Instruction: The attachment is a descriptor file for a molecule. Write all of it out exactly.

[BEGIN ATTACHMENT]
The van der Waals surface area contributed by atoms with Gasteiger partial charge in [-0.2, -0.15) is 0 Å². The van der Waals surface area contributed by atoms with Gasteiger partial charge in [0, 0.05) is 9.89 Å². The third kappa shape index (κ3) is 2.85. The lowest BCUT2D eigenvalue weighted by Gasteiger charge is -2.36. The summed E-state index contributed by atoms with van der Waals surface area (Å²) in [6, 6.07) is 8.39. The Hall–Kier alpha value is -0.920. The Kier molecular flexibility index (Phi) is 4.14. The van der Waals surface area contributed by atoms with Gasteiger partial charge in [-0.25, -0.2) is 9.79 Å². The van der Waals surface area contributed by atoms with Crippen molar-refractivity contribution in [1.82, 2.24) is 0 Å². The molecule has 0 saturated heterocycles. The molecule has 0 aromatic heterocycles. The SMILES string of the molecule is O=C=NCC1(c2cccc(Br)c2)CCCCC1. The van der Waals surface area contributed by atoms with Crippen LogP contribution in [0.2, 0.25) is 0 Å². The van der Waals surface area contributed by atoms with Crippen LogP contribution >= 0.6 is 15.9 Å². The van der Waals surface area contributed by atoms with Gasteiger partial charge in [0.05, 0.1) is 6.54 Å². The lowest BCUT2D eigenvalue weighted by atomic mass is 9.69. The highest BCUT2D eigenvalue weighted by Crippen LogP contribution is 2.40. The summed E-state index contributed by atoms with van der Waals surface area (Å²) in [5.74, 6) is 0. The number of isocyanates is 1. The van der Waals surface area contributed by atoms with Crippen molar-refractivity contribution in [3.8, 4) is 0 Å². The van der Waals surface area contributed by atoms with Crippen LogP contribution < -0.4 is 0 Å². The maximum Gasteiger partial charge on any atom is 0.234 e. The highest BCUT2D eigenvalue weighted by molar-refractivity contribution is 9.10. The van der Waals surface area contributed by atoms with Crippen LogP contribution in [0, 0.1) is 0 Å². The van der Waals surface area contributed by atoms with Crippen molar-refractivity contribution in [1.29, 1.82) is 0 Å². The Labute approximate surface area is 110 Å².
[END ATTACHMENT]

The van der Waals surface area contributed by atoms with Gasteiger partial charge in [-0.2, -0.15) is 0 Å². The van der Waals surface area contributed by atoms with Gasteiger partial charge in [0, 0.05) is 9.89 Å². The third kappa shape index (κ3) is 2.85. The lowest BCUT2D eigenvalue weighted by Gasteiger charge is -2.36. The summed E-state index contributed by atoms with van der Waals surface area (Å²) in [6, 6.07) is 8.39. The Hall–Kier alpha value is -0.920. The Kier molecular flexibility index (Phi) is 4.14. The van der Waals surface area contributed by atoms with Gasteiger partial charge in [-0.25, -0.2) is 9.79 Å². The van der Waals surface area contributed by atoms with Crippen molar-refractivity contribution in [1.82, 2.24) is 0 Å². The molecule has 0 saturated heterocycles. The molecule has 0 aromatic heterocycles. The SMILES string of the molecule is O=C=NCC1(c2cccc(Br)c2)CCCCC1. The van der Waals surface area contributed by atoms with Crippen LogP contribution in [0.2, 0.25) is 0 Å². The van der Waals surface area contributed by atoms with Crippen LogP contribution >= 0.6 is 15.9 Å². The van der Waals surface area contributed by atoms with Gasteiger partial charge in [0.05, 0.1) is 6.54 Å². The lowest BCUT2D eigenvalue weighted by atomic mass is 9.69. The highest BCUT2D eigenvalue weighted by Crippen LogP contribution is 2.40. The summed E-state index contributed by atoms with van der Waals surface area (Å²) in [5.74, 6) is 0. The number of isocyanates is 1. The van der Waals surface area contributed by atoms with Crippen molar-refractivity contribution in [3.8, 4) is 0 Å². The van der Waals surface area contributed by atoms with Crippen LogP contribution < -0.4 is 0 Å². The maximum Gasteiger partial charge on any atom is 0.234 e. The highest BCUT2D eigenvalue weighted by molar-refractivity contribution is 9.10. The van der Waals surface area contributed by atoms with Crippen LogP contribution in [0, 0.1) is 0 Å². The van der Waals surface area contributed by atoms with Crippen molar-refractivity contribution in [1.29, 1.82) is 0 Å². The Labute approximate surface area is 110 Å².